Gagging has been top of everyone’s agenda this week. For most of us, the ongoing saga of the meat trade is giving us our first unwelcome glimpse of the gut-churning world of abattoirs.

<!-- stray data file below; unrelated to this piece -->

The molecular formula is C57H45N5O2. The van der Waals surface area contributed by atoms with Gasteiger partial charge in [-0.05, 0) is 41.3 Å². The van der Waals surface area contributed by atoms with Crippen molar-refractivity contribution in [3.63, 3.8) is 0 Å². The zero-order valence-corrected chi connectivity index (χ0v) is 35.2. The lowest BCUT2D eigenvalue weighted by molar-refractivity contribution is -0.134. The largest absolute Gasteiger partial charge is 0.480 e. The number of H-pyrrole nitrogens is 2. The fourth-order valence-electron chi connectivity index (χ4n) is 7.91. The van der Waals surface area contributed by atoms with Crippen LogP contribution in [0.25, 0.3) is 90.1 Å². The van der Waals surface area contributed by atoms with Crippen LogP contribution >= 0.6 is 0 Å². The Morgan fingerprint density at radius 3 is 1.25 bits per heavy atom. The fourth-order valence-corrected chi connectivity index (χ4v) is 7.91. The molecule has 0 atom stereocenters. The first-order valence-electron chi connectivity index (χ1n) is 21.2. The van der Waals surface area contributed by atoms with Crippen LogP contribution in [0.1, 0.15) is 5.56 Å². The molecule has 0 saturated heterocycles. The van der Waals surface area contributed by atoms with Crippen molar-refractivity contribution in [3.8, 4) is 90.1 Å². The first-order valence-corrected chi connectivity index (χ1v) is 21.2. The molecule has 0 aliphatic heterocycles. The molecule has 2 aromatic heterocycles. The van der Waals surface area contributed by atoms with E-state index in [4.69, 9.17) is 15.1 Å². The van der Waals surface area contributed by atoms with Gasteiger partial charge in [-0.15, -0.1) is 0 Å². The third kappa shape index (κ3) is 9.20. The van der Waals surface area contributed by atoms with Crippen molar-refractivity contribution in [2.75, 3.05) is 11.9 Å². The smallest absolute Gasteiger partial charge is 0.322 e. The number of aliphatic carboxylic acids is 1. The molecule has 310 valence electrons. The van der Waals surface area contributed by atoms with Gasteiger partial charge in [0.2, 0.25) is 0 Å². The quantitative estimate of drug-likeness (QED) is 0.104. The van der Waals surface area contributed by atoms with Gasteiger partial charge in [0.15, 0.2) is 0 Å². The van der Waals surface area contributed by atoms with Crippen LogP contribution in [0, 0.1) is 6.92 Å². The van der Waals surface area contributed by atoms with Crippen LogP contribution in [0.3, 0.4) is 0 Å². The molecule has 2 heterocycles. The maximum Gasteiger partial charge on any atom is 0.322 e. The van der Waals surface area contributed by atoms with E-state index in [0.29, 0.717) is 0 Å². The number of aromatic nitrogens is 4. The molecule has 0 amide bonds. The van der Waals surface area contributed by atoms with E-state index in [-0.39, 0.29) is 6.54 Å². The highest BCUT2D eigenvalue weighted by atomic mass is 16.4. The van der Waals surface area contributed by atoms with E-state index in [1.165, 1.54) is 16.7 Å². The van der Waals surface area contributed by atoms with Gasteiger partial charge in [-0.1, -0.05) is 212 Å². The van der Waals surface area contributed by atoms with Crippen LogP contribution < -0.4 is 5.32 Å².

Consumers are starting to smell a rat as the revolting truth about the trade in animal parts bubbles to the surface and the unbelievable provenance of the ingredients in our processed food is revealed. The supermarkets dragged their feet about what really was in those ‘value’ ready meals and the rest of the so-called catering trade has now acknowledged the extent of their desperate search to be the cheapest. Experts say this is not the tip of a corrupt iceberg, but my guess is horseflesh will just be the first on a list of ingredients that you never imagined you’d swallow. The clue is in the word “processed”. At the point where you can see more of the packaging than contents of a food item in your trolley, you should be suspicious. If you cannot identify (let alone pronounce) anything on a list of ingredients, you can be pretty sure that it will have been pumped into your lasagne or your steak and kidney pudding through a stainless steel pipe connected to a slurry tank of God-knows-what! I could go on but my skin is crawling. I’ll leave you with the queasy words of a food pundit on a radio phone-in who asked: “What exactly does an abattoir do with all the horse and cow heads after butchers have taken the best bits?”… Take a wild guess! The phenomenon of gagging isn’t just a reflex caused by a whiff of dodgy grub. It also turns out to be part of many agreements that dismissed employees sign as part of their termination package. Out there in the competitive world of our health service there are people whose conscience gets the better of them and they find themselves compelled to blow the whistle on decisions. Usually these decisions are designed to screw every last farthing out of a budget and somebody somewhere in an office decides that if we lose a few extra grannies or terminal cancer patients suffer a bit more, it’s the price you pay for increased efficiency. The whistleblower sometimes gets offered a big pay-off and signs a confidentiality agreement effectively gagging him from talking to reporters or anyone else in their effort to cover up whatever scandal our hero had stumbled on. It’s a bribe! It stinks! But it’s happening all the time.